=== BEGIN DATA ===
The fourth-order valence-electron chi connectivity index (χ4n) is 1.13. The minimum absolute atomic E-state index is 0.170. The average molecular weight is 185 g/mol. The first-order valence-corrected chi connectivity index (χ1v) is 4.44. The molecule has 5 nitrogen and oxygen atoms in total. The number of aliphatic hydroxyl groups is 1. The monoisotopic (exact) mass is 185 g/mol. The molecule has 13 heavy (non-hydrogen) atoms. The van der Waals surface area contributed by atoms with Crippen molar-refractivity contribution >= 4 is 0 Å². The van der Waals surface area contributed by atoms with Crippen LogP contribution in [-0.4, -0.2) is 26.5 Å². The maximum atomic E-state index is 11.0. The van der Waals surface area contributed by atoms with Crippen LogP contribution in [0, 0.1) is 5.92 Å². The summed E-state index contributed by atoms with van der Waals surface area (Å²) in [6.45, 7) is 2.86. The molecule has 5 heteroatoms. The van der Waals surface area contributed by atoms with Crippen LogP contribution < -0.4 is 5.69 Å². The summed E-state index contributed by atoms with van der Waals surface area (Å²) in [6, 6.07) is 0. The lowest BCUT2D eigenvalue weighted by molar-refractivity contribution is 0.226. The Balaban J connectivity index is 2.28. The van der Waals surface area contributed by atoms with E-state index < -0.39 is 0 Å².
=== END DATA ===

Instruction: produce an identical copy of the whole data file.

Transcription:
The fourth-order valence-electron chi connectivity index (χ4n) is 1.13. The minimum absolute atomic E-state index is 0.170. The average molecular weight is 185 g/mol. The first-order valence-corrected chi connectivity index (χ1v) is 4.44. The molecule has 5 nitrogen and oxygen atoms in total. The number of aliphatic hydroxyl groups is 1. The monoisotopic (exact) mass is 185 g/mol. The molecule has 13 heavy (non-hydrogen) atoms. The van der Waals surface area contributed by atoms with Crippen molar-refractivity contribution >= 4 is 0 Å². The van der Waals surface area contributed by atoms with Crippen LogP contribution in [-0.4, -0.2) is 26.5 Å². The maximum atomic E-state index is 11.0. The van der Waals surface area contributed by atoms with Crippen LogP contribution in [0, 0.1) is 5.92 Å². The summed E-state index contributed by atoms with van der Waals surface area (Å²) in [6.45, 7) is 2.86. The molecule has 5 heteroatoms. The van der Waals surface area contributed by atoms with Crippen LogP contribution < -0.4 is 5.69 Å². The summed E-state index contributed by atoms with van der Waals surface area (Å²) in [6, 6.07) is 0. The lowest BCUT2D eigenvalue weighted by molar-refractivity contribution is 0.226. The Balaban J connectivity index is 2.28. The van der Waals surface area contributed by atoms with E-state index < -0.39 is 0 Å².